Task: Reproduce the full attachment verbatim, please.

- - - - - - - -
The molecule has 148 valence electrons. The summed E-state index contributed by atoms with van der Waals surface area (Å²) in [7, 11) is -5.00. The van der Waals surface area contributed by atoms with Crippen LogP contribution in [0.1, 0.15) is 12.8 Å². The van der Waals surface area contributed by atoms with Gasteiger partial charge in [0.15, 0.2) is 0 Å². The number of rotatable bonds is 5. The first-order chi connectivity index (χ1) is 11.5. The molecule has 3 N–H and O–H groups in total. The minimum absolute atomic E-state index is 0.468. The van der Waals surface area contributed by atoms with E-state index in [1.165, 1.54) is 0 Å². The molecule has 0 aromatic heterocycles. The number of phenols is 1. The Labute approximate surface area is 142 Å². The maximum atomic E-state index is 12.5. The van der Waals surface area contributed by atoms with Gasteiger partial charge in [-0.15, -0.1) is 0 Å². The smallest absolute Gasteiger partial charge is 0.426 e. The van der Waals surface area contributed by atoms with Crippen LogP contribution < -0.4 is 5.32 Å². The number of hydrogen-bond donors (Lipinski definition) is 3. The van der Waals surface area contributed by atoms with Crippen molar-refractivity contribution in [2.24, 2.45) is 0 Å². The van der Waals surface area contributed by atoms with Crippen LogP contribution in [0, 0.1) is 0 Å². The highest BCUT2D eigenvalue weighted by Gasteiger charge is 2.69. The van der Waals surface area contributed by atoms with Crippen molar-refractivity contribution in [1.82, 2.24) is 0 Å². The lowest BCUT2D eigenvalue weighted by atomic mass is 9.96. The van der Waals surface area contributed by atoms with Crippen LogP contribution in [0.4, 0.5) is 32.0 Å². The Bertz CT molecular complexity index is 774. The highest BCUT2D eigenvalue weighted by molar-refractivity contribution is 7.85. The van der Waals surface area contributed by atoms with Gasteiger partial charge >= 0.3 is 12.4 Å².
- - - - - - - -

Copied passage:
The molecule has 148 valence electrons. The summed E-state index contributed by atoms with van der Waals surface area (Å²) in [7, 11) is -5.00. The van der Waals surface area contributed by atoms with Crippen LogP contribution in [0.1, 0.15) is 12.8 Å². The van der Waals surface area contributed by atoms with Gasteiger partial charge in [0.15, 0.2) is 0 Å². The number of rotatable bonds is 5. The first-order chi connectivity index (χ1) is 11.5. The molecule has 3 N–H and O–H groups in total. The minimum absolute atomic E-state index is 0.468. The van der Waals surface area contributed by atoms with E-state index in [1.165, 1.54) is 0 Å². The molecule has 0 aromatic heterocycles. The number of phenols is 1. The Labute approximate surface area is 142 Å². The maximum atomic E-state index is 12.5. The van der Waals surface area contributed by atoms with Gasteiger partial charge in [-0.15, -0.1) is 0 Å². The smallest absolute Gasteiger partial charge is 0.426 e. The van der Waals surface area contributed by atoms with Crippen LogP contribution < -0.4 is 5.32 Å². The number of hydrogen-bond donors (Lipinski definition) is 3. The van der Waals surface area contributed by atoms with Crippen molar-refractivity contribution in [2.24, 2.45) is 0 Å². The van der Waals surface area contributed by atoms with Crippen LogP contribution in [0, 0.1) is 0 Å². The highest BCUT2D eigenvalue weighted by Gasteiger charge is 2.69. The van der Waals surface area contributed by atoms with Crippen molar-refractivity contribution in [1.82, 2.24) is 0 Å². The lowest BCUT2D eigenvalue weighted by atomic mass is 9.96. The van der Waals surface area contributed by atoms with Crippen LogP contribution in [0.4, 0.5) is 32.0 Å². The Bertz CT molecular complexity index is 774. The highest BCUT2D eigenvalue weighted by molar-refractivity contribution is 7.85. The van der Waals surface area contributed by atoms with Gasteiger partial charge >= 0.3 is 12.4 Å².